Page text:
Sabitri of the Flowers
7 AM in the flower market.
“It’s the dirtiest place in Kolkata, why would you want to go there?”, frowned the Bengali uncle, his moustache hiding a look of puzzlement. To see the people and the place and to get a feel of the Kolkata of the common people, I replied. A disbelieving ‘Pah!’ was received in return. And maybe take some photographs. A knowing nod this time, Jio and Wifi networks having made the moustache keenly aware of the wonders of ‘FB’ and Whatsapp and ‘Insta’ (okay, maybe not Instagram).
Indeed, why spend time wading through noise and traffic and discarded garbage when they represented everything the new India was trying to discard in its cities? The youth went only to the malls, it was a known fact, they said. When more shiny Adidas stores are popping up than chaat stalls, business is said to be booming.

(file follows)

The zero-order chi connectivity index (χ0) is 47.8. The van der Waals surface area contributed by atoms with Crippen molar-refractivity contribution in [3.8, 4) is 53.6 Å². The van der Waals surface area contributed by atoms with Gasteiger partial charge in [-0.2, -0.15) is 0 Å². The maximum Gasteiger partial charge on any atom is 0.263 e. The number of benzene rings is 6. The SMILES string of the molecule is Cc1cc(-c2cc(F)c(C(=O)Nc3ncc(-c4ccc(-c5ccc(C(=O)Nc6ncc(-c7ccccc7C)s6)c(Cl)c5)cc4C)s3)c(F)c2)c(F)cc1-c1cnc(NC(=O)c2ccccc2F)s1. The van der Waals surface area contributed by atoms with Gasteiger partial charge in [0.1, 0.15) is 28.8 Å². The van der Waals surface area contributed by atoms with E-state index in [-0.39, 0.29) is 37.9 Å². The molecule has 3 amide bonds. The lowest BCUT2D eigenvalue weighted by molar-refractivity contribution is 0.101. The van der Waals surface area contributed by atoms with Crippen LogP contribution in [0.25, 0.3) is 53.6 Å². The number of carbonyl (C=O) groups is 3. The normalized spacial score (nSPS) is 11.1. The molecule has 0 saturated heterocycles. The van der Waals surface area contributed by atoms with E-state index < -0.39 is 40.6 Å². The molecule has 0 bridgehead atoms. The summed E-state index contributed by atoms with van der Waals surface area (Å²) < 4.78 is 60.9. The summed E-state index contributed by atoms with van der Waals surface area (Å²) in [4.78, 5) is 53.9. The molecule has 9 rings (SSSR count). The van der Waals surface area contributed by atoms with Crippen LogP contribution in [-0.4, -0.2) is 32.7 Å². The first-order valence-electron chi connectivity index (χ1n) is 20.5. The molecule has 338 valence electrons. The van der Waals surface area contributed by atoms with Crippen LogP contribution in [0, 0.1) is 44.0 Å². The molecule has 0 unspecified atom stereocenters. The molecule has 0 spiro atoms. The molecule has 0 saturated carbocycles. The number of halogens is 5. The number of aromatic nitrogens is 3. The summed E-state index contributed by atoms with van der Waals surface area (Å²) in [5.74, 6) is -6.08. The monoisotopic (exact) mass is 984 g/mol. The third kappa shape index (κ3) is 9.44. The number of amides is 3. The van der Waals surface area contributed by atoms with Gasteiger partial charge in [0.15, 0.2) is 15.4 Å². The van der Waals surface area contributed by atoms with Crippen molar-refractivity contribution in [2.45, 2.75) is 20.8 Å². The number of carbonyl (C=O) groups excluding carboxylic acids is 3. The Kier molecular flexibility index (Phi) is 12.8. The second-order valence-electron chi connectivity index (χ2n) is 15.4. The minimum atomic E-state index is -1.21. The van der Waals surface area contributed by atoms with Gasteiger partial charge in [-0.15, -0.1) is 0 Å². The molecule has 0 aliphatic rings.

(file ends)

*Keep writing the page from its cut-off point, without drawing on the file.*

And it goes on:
Shift back to the market : a sprawling establishment that clung to the mucky banks of the river, in between it and the Howrah Bridge. It was on land that had traditionally belonged to the wealthy Mullick family, one of the principal beneficiaries of allying with the British in the prime of their empire-building. There really wasn’t much to be said about the market itself. Vendors operated out of tin-roofed stalls the size of wardrobes, each wrapped around on three sides by an assortment of tarpaulin and empty sacks. Multiple stalls were strung together by this linkage of tarpaulin, and arranged into some semblance of a layout that lost all order by the end, quite amusingly evoking the garlands that the shops sold themselves. On the periphery of the market, the few buildings and structures there comprised of the same weathered, half-crumbling brick and concrete that composed much of North Kolkata.
The focus of this market, and this visit, lay firmly on the people and the flowers. 7 AM might be eye-blearing for college students, but evidently not so in an environment of desperate and large scale commerce, where livelihoods were made and broken, and fortunes fluctuated more wildly than the flapping of the tarps. No, the business day was winding to a close.